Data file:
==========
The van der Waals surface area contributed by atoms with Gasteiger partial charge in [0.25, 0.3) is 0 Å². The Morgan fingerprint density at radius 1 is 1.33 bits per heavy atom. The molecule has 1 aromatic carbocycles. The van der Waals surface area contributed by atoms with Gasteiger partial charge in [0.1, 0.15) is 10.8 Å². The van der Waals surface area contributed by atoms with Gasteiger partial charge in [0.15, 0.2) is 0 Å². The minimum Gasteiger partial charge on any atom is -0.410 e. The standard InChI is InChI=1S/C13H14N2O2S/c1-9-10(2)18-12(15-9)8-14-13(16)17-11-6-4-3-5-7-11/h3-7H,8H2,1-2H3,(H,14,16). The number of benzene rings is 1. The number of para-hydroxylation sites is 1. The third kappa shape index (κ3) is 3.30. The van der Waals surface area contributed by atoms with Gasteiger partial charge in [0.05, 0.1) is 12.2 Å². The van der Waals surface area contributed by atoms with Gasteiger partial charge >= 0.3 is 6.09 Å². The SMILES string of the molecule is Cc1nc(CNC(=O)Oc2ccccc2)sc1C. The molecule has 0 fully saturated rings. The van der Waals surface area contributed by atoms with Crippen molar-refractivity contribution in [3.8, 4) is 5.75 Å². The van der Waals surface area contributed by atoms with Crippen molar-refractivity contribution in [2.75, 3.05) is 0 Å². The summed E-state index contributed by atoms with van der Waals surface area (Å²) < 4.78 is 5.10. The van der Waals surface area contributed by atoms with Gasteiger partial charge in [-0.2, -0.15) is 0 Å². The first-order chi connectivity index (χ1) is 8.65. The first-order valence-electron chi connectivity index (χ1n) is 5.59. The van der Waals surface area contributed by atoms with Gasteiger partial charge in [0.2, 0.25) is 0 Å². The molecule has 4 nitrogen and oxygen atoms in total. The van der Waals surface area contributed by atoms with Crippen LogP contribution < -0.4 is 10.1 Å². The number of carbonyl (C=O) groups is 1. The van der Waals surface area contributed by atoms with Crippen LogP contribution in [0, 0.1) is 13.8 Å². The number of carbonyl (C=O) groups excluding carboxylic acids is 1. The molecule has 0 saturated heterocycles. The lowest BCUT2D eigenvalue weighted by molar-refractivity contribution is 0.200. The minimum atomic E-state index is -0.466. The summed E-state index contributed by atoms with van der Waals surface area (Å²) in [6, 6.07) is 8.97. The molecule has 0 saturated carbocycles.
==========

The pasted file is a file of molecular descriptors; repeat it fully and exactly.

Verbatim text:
The van der Waals surface area contributed by atoms with Gasteiger partial charge in [0.25, 0.3) is 0 Å². The Morgan fingerprint density at radius 1 is 1.33 bits per heavy atom. The molecule has 1 aromatic carbocycles. The van der Waals surface area contributed by atoms with Gasteiger partial charge in [0.1, 0.15) is 10.8 Å². The van der Waals surface area contributed by atoms with Gasteiger partial charge in [0.15, 0.2) is 0 Å². The minimum Gasteiger partial charge on any atom is -0.410 e. The standard InChI is InChI=1S/C13H14N2O2S/c1-9-10(2)18-12(15-9)8-14-13(16)17-11-6-4-3-5-7-11/h3-7H,8H2,1-2H3,(H,14,16). The number of benzene rings is 1. The number of para-hydroxylation sites is 1. The third kappa shape index (κ3) is 3.30. The van der Waals surface area contributed by atoms with Gasteiger partial charge in [0.05, 0.1) is 12.2 Å². The van der Waals surface area contributed by atoms with Gasteiger partial charge >= 0.3 is 6.09 Å². The SMILES string of the molecule is Cc1nc(CNC(=O)Oc2ccccc2)sc1C. The molecule has 0 fully saturated rings. The van der Waals surface area contributed by atoms with Crippen molar-refractivity contribution in [3.8, 4) is 5.75 Å². The van der Waals surface area contributed by atoms with Crippen molar-refractivity contribution in [2.75, 3.05) is 0 Å². The summed E-state index contributed by atoms with van der Waals surface area (Å²) < 4.78 is 5.10. The van der Waals surface area contributed by atoms with Gasteiger partial charge in [-0.2, -0.15) is 0 Å². The first-order chi connectivity index (χ1) is 8.65. The first-order valence-electron chi connectivity index (χ1n) is 5.59. The van der Waals surface area contributed by atoms with Gasteiger partial charge in [0.2, 0.25) is 0 Å². The molecule has 4 nitrogen and oxygen atoms in total. The van der Waals surface area contributed by atoms with Crippen LogP contribution < -0.4 is 10.1 Å². The number of carbonyl (C=O) groups is 1. The van der Waals surface area contributed by atoms with Crippen LogP contribution in [0, 0.1) is 13.8 Å². The number of carbonyl (C=O) groups excluding carboxylic acids is 1. The molecule has 0 saturated heterocycles. The lowest BCUT2D eigenvalue weighted by molar-refractivity contribution is 0.200. The minimum atomic E-state index is -0.466. The summed E-state index contributed by atoms with van der Waals surface area (Å²) in [6, 6.07) is 8.97. The molecule has 0 saturated carbocycles.